When P.J. McGrew decided to become a teacher, he was going into the family business — his mother, sister-in-law, great-grandpa and five cousins all taught or teach in schools.
—Melita Walker, Carmel teacher & Ball State student
But McGrew followed a much less-traditional path to the classroom than his relatives. In college, McGrew didn’t earn an education degree — he majored in philosophy. To earn his teaching license, he simply sat for two exams and took a teaching job in Idaho after passing.
As Indiana education officials considered a package of sweeping changes to the state’s teacher licensing rules, known as “REPA II,” McGrew says his family expressed skepticism. But he pushed back.
“I asked them, ‘Did your education training really prepare you for what you encountered?’ And they were like, ‘No, you learn by the experience,’” says McGrew, now a math teacher at Herron High School in Indianapolis.
The State Board of Education approved the rules at its meeting last Wednesday before an overflow crowd.
At the urging of the advocacy group Students First, McGrew rose to speak in support of the REPA II changes. But of the nearly two-dozen speakers last week, he was one of only three people to rise in support of the new rules, which raise a question that troubles many in Indiana’s higher education institutions:
Does an education degree really make a good teacher?
‘You Can’t Just Walk In Off The Street’
While some argue there are already routes into the teaching profession for non-traditional applicants in Indiana, REPA II changes create a new pathway, known as the “adjunct permit.”
Similar to McGrew’s alternative certification, anyone who earns a Bachelors degree with a 3.0 GPA will soon be eligible to take a teaching exam to receive the permit. If they can pass the test and maintain high marks on their evaluations, they can hold down a teaching job in Indiana. To maintain their permit, they’ll also likely have to take professional development courses .The new guidelines also remove requirements that building administrators hold Masters degrees. These changes do not sit well with some teachers and with officials at the state’s colleges of education, who publicly argued last week the new rules “de-professionalize” education by de-emphasizing the importance of higher education.
“We have a lot more evidence that our graduates are performing at high levels than they have that our graduates are not performing well,” Gerardo Gonzalez, dean of the IU School of Education, told StateImpact in June.
Carmel teacher Melita Walker — who is also working toward her superintendent’s license by taking courses at Ball State University — says the new rules leave a sour taste in many teachers mouths.
“We are not respected as professionals and experts in our field. You cannot just walk in off the street and be an effective teacher or instructor. You might be good with people, but you have to have the content,” Walker says.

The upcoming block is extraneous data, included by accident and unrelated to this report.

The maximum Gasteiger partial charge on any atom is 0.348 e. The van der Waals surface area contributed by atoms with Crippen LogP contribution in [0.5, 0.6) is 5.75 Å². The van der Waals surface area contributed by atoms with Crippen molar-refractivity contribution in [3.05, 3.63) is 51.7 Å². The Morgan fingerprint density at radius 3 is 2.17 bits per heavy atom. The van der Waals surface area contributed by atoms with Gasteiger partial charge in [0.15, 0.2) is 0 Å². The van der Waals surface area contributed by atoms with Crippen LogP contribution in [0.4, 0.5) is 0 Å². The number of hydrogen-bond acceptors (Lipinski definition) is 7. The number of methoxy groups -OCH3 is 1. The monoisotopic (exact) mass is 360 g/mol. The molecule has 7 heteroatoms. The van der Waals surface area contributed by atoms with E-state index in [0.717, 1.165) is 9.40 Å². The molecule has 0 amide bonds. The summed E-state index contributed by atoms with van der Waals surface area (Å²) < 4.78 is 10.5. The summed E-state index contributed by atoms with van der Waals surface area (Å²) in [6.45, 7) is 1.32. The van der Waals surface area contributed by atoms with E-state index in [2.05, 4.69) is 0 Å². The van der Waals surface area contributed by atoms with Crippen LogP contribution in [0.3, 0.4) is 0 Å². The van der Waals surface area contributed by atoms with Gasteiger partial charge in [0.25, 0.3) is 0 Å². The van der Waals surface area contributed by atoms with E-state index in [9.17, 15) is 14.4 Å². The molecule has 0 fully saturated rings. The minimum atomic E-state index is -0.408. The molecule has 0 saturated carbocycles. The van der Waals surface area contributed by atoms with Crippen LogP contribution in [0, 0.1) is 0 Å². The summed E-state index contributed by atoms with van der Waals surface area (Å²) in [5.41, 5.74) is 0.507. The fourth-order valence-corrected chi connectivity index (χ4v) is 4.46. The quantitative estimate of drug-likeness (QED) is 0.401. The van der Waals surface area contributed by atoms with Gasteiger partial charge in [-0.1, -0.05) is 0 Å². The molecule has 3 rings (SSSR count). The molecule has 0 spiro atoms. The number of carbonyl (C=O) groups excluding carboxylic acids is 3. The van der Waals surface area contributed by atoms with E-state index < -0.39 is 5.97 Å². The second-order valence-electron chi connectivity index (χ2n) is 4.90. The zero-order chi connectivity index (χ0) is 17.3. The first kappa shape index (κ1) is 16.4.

Providing Flexibility Is ‘Good Public Policy’
But proponents of the new rules say the current teacher licensing process places too much emphasis on taking college courses. Derek Redelman, who watches education policy for the Indiana Chamber of Commerce, says the new rules place more focus on educators knowing the subject matter they teach.
“No matter how good your pedagogical skills, it’s not possible to be an effective teacher if you do not know the subject you are teaching. Our current system does not do enough to address that fact, and REPA represents a positive step to correcting that important oversight,” Redelman told the State Board last week.
State education officials say it’s not likely that teachers without education degrees will become the norm. Outgoing state superintendent Tony Bennett says the new rules simply provide more flexibility to hire teachers with intimate knowledge of key subjects.
“The more opportunities we have to provide our school leaders the ability to bring talent into Indiana classrooms… talent into Indiana school corporations, is good public policy,” Bennett says, adding, “If school leaders want to hire ineffective teachers, they’re accountable for that in our A-F measurements.”
Quantity & Quality
P.J. McGrew says education is about more than what teachers learn in pedagogy courses — it’s about forming relationships with students.
“A big thing about teaching, in my opinion, is that you have it or you don’t,” McGrew says.
But Carole Craig, a former HR director for the Indianapolis Public Schools, says the new rules only ensure schools will see more applicants — but not necessarily better applicants.
Craig, who spoke on behalf of the Indianapolis NAACP at Wednesday’s State Board meeting, says she liked what she heard from McGrew and doesn’t have a problem with all alternative certification programs.
Craig says she worried more about the quality of applicants in her time at IPS — but at least the state’s licensing rules set a minimum bar. Now, she worries the new rules will increase the quantity, not quality, of hiring pools for teacher jobs.
“So when you lessen the rules, you increase the pool, but you don’t increase the quality that serves the needs of the hardest-to-place and the children most in need,” Craig says. “That’s why it becomes an equity issue.”
That’s because the best-qualified teachers will still want to get jobs in private schools or quiet suburbs. Now, Craig fears the rule changes could exacerbate that trend; that students in poor or urban districts who will feel the largest impact of the REPA II rule changes.